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The 'ethical commonwealth', the central social element in Kant's account of religion, provides the church, as 'the moral people of God', with a role in establishing a cosmopolitan order of peace. This role functions within an interpretive realignment of Kant's critical project that articulates its central concern as anthropological: critically disciplined reason enables humanity to enact peacemaking as its moral vocation in history. Within this context, politics and religion are not peripheral elements in the critical project. They are, instead, complementary social modalities in which humanity enacts its moral vocation to bring lasting peace among all peoples.
In Evil in Modern Thought: An Alternative History of Philosophy, Susan Neiman traces the history of modern philosophy – and of Kant's pivotal role in that history – along a trajectory shaped by the problem of evil rather than by the problems of knowledge, certainty, and doubt that have been the staple of standard readings of that history. She characterizes Kant's account of our human circumstances as a “metaphysic of permanent rupture” in which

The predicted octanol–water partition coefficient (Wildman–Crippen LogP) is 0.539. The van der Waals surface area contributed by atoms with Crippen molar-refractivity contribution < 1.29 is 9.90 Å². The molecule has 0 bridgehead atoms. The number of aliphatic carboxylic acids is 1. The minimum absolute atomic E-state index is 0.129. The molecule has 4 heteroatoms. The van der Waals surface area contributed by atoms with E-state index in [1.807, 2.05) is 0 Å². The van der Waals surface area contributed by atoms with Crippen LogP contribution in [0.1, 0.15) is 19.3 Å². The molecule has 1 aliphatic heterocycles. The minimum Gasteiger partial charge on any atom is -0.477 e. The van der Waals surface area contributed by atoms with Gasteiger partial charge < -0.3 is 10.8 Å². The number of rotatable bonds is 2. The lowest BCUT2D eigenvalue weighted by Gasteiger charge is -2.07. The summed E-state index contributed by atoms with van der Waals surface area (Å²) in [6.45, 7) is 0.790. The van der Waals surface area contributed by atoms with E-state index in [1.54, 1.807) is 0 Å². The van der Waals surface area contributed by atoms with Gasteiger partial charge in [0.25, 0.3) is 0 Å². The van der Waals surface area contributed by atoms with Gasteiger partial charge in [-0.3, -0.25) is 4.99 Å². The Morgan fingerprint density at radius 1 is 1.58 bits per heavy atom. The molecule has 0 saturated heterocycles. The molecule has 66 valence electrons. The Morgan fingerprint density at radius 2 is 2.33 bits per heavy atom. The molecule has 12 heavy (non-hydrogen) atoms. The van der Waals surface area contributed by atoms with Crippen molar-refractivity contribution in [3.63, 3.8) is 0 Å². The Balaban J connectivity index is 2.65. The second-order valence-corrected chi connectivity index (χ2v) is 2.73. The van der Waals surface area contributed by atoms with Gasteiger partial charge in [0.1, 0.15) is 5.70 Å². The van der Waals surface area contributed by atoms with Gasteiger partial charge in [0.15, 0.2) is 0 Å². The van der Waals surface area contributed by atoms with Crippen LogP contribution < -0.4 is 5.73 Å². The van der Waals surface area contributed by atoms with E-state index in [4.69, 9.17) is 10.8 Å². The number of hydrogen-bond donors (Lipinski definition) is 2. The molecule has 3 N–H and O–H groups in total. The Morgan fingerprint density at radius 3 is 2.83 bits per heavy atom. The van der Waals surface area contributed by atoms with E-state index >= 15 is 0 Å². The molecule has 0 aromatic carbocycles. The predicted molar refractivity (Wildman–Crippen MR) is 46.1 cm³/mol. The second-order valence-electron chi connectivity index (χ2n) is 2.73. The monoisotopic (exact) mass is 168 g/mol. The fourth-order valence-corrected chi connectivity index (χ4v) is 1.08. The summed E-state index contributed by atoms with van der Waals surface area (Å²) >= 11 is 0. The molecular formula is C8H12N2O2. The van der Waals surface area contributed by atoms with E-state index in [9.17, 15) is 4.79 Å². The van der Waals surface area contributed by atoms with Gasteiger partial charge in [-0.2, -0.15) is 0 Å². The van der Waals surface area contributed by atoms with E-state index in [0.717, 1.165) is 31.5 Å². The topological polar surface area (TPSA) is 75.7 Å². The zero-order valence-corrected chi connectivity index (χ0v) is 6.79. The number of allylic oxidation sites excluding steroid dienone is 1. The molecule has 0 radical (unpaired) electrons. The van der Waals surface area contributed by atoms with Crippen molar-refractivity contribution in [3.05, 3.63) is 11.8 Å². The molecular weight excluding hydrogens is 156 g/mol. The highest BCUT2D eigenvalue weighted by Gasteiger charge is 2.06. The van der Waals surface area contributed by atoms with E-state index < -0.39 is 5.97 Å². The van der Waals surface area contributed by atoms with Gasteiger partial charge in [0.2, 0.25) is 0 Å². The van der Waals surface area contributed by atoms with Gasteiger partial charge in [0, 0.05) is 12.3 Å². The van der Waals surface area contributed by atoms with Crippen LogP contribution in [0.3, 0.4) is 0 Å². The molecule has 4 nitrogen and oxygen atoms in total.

[t]he gap between nature and freedom, is and ought, conditions all human existence … Integrity requires affirming the dissonance and conflict at the heart of experience. It means recognizing that we are never, metaphysically, at home in the world. This affirmation requires us to live with the mixture of longing and outrage that few will want to bear.
In this essay I plan to show how the duality that Neiman marks out as “the dissonance and conflict at the heart of experience” functions to outline the contours of a philosophical anthropology that is embedded in Kant's critical project. The spatio-temporally embodied freedom of finite human reason stands at the conceptual center of this anthropology and serves as locus for Kant's account of evil. That account exhibits evil as marking a fissure that lies athwart human efforts to render fully intelligible the world that presents itself to us, in our embodied freedom, both as nature – an object for reason's theoretical inquiry – and as freedom – a field for human action shaped by reason's moral exercise.